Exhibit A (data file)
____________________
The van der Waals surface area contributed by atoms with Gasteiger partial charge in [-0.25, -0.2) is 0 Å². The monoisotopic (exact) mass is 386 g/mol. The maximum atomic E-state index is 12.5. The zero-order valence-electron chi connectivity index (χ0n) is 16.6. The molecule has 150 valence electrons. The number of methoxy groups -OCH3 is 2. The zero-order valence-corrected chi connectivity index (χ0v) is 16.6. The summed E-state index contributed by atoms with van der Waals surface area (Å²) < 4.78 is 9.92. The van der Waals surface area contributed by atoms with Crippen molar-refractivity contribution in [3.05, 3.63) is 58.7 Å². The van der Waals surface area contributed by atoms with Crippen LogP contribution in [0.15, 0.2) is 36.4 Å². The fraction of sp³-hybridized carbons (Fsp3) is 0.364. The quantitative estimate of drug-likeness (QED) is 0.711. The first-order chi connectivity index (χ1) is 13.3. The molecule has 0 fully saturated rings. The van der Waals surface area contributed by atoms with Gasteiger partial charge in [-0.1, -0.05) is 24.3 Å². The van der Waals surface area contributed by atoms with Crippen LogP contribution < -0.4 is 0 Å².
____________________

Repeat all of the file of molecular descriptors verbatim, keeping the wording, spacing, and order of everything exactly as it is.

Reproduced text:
The van der Waals surface area contributed by atoms with Gasteiger partial charge in [-0.25, -0.2) is 0 Å². The monoisotopic (exact) mass is 386 g/mol. The maximum atomic E-state index is 12.5. The zero-order valence-electron chi connectivity index (χ0n) is 16.6. The molecule has 150 valence electrons. The number of methoxy groups -OCH3 is 2. The zero-order valence-corrected chi connectivity index (χ0v) is 16.6. The summed E-state index contributed by atoms with van der Waals surface area (Å²) < 4.78 is 9.92. The van der Waals surface area contributed by atoms with Crippen molar-refractivity contribution in [3.05, 3.63) is 58.7 Å². The van der Waals surface area contributed by atoms with Crippen LogP contribution in [0.15, 0.2) is 36.4 Å². The fraction of sp³-hybridized carbons (Fsp3) is 0.364. The quantitative estimate of drug-likeness (QED) is 0.711. The first-order chi connectivity index (χ1) is 13.3. The molecule has 0 fully saturated rings. The van der Waals surface area contributed by atoms with Gasteiger partial charge in [-0.1, -0.05) is 24.3 Å². The van der Waals surface area contributed by atoms with Crippen LogP contribution < -0.4 is 0 Å².